Can you believe 2014 is finally upon us? I could have sworn the world was supposed to end on Dec. 21, 2012. But that’s old news.
Let’s discuss what happened in 2013 for a moment. I don’t know about the rest of you, but 2013 was a groundbreaking year for me as a female muscle fan.
No, my female muscle fandom didn’t start in 2013 (nor did this blog), but I did experience a whole bunch of “firsts” during the past calendar year that truly solidified my identity as a female musclehead.
The biggest accomplishment was scheduling and experiencing my first ever muscle worship session with a real living, breathing female bodybuilder. You can read all about my exploits in previous blog posts. Since meeting “GFBB” (as I’ve come to call her for privacy reasons), I’ve actually had a couple of other muscle worship sessions with two very attractive and strong women. One was local and the other travelled here from her home in Europe.
Let me tell you. All three experiences taught me a lot about life, sexuality and my own personal desires that I never thought I’d ever explore this time last year. If you asked me in December 2012 that I would – in a few short months – be able to kiss, fondle and lick the muscles of three gorgeous, strong women…I’d call you insane.
But insane you would be! I did do these things and would enthusiastically do them again if the opportunity ever came up.
Moving on toward 2014, late December is around the time we all start to contemplate our New Year’s Resolutions. I’ve never really been one for making official resolutions, but I suppose it’s better late than never. As female muscle fans from all corners of the world, we should collectively make a joint New Year’s Resolution that could very well benefit us all.
We should all make a concerted effort to support female muscle as much as we possibly can in 2014.
I don’t need to explain in great detail how marginalized the business of female bodybuilding has become in recent years. Everyone here should be at least somewhat familiar with what’s going on right now. Legitimate female bodybuilders are getting pushed further and further away from the mainstream. The sport is going more towards “figure” and “fitness” on the female side and farther away from celebrating the achievements of those who have gained larger muscle mass.
Too bulky? Sorry, but we don’t want you. Go somewhere else. People don’t want to see that anymore. The Average Joe and Jane don’t want to see gross, protruding veins coming out of a female body. That’s…just plain nasty.
Obviously, not too many of us agree with these sentiments. We like our ladies bulky and beautiful. They’re not gross. They’re strong, confident and hardworking. Some of us guys like that.
This is why I believe we (the first-person plural “we,” which includes myself) need to show stronger support for the sport of female bodybuilding in 2014 and beyond. If industry insiders calculate that female bodybuilding isn’t lucrative anymore, then we need to respond with our wallets, mouse clicks and do whatever we can to demonstrate that male interest in the sport truly exists.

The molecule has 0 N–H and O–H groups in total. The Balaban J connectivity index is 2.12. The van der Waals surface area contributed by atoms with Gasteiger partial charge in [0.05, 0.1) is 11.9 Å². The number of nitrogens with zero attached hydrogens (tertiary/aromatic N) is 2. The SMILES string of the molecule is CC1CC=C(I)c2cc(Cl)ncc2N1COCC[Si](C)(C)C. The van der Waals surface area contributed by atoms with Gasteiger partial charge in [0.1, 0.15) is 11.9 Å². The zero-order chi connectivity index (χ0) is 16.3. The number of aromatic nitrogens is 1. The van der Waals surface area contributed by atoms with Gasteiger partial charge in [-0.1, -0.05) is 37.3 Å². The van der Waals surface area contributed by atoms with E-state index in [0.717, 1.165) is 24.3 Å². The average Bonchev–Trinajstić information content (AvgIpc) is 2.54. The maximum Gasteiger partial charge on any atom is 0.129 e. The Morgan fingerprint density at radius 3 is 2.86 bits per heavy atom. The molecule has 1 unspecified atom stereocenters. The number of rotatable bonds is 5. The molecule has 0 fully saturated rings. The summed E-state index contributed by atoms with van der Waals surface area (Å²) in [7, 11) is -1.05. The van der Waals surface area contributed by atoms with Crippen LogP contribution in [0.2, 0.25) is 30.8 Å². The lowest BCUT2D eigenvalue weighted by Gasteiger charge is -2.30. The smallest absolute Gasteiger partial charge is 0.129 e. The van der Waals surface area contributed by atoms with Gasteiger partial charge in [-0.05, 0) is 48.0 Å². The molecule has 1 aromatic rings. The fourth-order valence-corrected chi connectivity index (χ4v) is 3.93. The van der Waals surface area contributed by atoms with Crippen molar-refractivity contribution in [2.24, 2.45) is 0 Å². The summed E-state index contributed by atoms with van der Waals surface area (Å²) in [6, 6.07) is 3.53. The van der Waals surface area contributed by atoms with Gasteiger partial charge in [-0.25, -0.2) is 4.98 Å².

Money talks. Loudly. So does CTR (click-through rate), page views, search engine strength and other analytics that corporate advertisers love.
This means buying tickets to bodybuilding shows and enthusiastically watching the “big girls” compete. This means not flaking out after you set up a muscle worship session with a travelling FBB (this happens so often that many FBBs refuse to travel to certain cities. Unfortunately for me, Seattle is starting to become one of them). This means spreading the love for female muscle across the blogosphere, social media and Internet forums whenever possible. This means buying products endorsed by FBBs. This means watching movies, TV shows and documentaries that features strong women as often as you can.
You get the idea. Prove to society that we care. Prove to the decision-makers (who also carry the power of the purse) that there is a viable market for female muscle out there. We don’t want women who are proud of their hard-earned bulk force themselves to “downsize” because that’s where the money is going. We want female muscle to be profitable. I believe we have a fiduciary responsibility to openly support the very Goddesses we so much adore.
This includes me. This includes you. This includes all of us. We share this responsibility. Realistically, female muscle will never become mainstream. Shannon Courtney will never reach the level of popularity of Jennifer Lawrence (despite the fact they are roughly the same age, are both beautiful and have two first names in their names). Every little bit helps.
To be fair, look at how quickly Ronda Rousey and Lolo Jones became household names. They’re not bulky by any stretch of the imagination, but they’re without a doubt more muscularly defined than Kristen Stewart, for example. If they can capture our national attention, why couldn’t Kris Murrell or Angela Segovia?
I hope 2014 is an awesome year for all of you. So far, so good for me! 2014 probably won’t be the Year of Female Muscle, but we can all do our part to ensure 2015, 2016, 2017, 2018 and 2019 are even better than the year before it.
Here’s to our shared New Year’s Resolution!
(Down an imaginary shot of Scotch whiskey)
To Female Muscle! To Strong Women! To Gorgeous Muscle Goddesses! Hurrah!